Matt Andersen at the Winter Garden Theatre
“You’re a god!” shouted one of the more vocal audience members in the sold out Winter Garden Theatre after Matt Andersen finished a song. Andersen laughed and responded with an offhand remark about his hair (which is fabulous) but it is obviously his playing that has bestowed him this status.
The Winter Garden, a theatre on Toronto’s Yonge Street that is stacked on top of the Elgin and decorated with hanging foliage and pastoral scenes, might not be the first place that comes to mind for a blues show. Built in 1912, it has an astounding amount of leg room (were they taller back then?) and the type of elaborate ornamented decor found more often in opera theatres and playhouses. But the formal atmosphere did nothing to quell audience enthusiasm, who expressed their admiration in a manner more typical of a rowdy club. Andersen is one of, if not the, definitive bluesmen of his generation.
One of the toughest crowd members was beside me. My guy has spent much of his life listening to, reading about, learning to play the blues, so he can be a rather discerning listener, and he left happy, saying Andersen has all the right components: gritty voice, great lyrics, and solid playing. Well, solid is an understatement. Andersen understands his guitar in a way that most players can only dream of, and has developed his own language for it from a foundation of the most advanced blues techniques. There are moments when you think you’re following along, and then suddenly his harmonic vocabulary goes far beyond the places you expected (I’m talking like late Beethoven string quartet tonal craziness). Just when you think you’re totally lost, he tosses out a short melodic turn that brings it back to where he started within a couple of bars.
Andersen doesn’t just do the roaring bluesman thing well; he’s an accomplished songwriter who can carry an entire solo show. He slowed things down for the more introspective songs, like the title track from his newest disc, Coal Mining Blues, inspired by his recent move to Cape Breton, and other ‘relationshippy’ songs like “Home Sweet Home” and “So Gone Now.” Those were matched by the blues tunes that define his style, like “Fired Up” and “Devil’s Bride.”
The new album, just released last week and recorded at Levon Helm’s studio with Colin Linden, will please Andersen fans. It’s got some nice arrangements with surprising twists – like the saxophone on the title track, which is normally played as a folk ballad. And his voice is properly foregrounded, though it doesn’t overshadow his guitar work, which is slightly more restrained with a band supporting him. “Baby I’ll Be” touches on gospel a little bit, with some nice call and response between Andersen and a female chorus, while “Make You Stay” and “Lay It On The Line” show him in his classic blues persona. He throws in a couple of covers, “Willie’s Diamond Joe,” (Willie P. Bennett) and Charlie Rich’s “Feel Like Going Home,” which are good counterpoints to his originals. “Willie’s” has a cool little mandolin part and some pretty high harmonies from Linden.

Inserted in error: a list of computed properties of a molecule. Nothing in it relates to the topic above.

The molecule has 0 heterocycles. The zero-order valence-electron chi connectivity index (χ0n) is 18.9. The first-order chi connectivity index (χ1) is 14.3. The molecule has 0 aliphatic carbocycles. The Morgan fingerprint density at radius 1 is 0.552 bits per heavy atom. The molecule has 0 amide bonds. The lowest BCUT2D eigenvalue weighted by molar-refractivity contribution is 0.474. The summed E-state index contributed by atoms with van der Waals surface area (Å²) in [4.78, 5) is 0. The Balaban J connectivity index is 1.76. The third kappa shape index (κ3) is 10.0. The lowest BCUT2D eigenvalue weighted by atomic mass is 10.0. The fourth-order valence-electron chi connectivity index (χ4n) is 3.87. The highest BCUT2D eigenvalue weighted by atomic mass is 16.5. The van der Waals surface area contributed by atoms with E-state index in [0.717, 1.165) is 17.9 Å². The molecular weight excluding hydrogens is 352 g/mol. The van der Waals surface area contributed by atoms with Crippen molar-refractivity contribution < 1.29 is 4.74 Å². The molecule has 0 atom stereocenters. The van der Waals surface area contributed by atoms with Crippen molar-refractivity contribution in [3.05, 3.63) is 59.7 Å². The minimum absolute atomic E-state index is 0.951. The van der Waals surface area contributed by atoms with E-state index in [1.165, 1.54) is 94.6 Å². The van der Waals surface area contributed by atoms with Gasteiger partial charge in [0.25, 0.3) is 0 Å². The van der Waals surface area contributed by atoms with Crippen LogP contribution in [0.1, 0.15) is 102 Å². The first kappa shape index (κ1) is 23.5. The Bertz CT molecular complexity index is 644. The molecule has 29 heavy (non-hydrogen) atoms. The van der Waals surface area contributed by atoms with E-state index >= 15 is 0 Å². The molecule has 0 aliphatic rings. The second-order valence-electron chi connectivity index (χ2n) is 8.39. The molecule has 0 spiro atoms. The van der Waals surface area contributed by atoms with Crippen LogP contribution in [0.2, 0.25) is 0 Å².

He’s also got a video for “Fired Up” which has apparently gone into ‘light rotation’ (whatever that means) on CMT. Here it is:
I can’t sign off without mentioning Andersen’s opening act, Old Man Luedeke, who also played a killer solo set. Interjecting his slightly wacky (but totally interesting, philosophical, meandering) songs with humorous banter, OM Luedeke accompanied his songs with rollicking banjo picking and some guitar. He’s been around the Canadian roots scene for awhile, and similarly writes from the perspective of someone discovering his new (and very quiet) home on the East Coast. OM Luedeke has been a festival favourite for several years, and his writing keeps getting better. It’s great to see two accomplished performers in one night, both able to carry a show completely on their own – who can keep a 900 seat theatre totally captivated? Not an easy thing to do, but both of these guys did.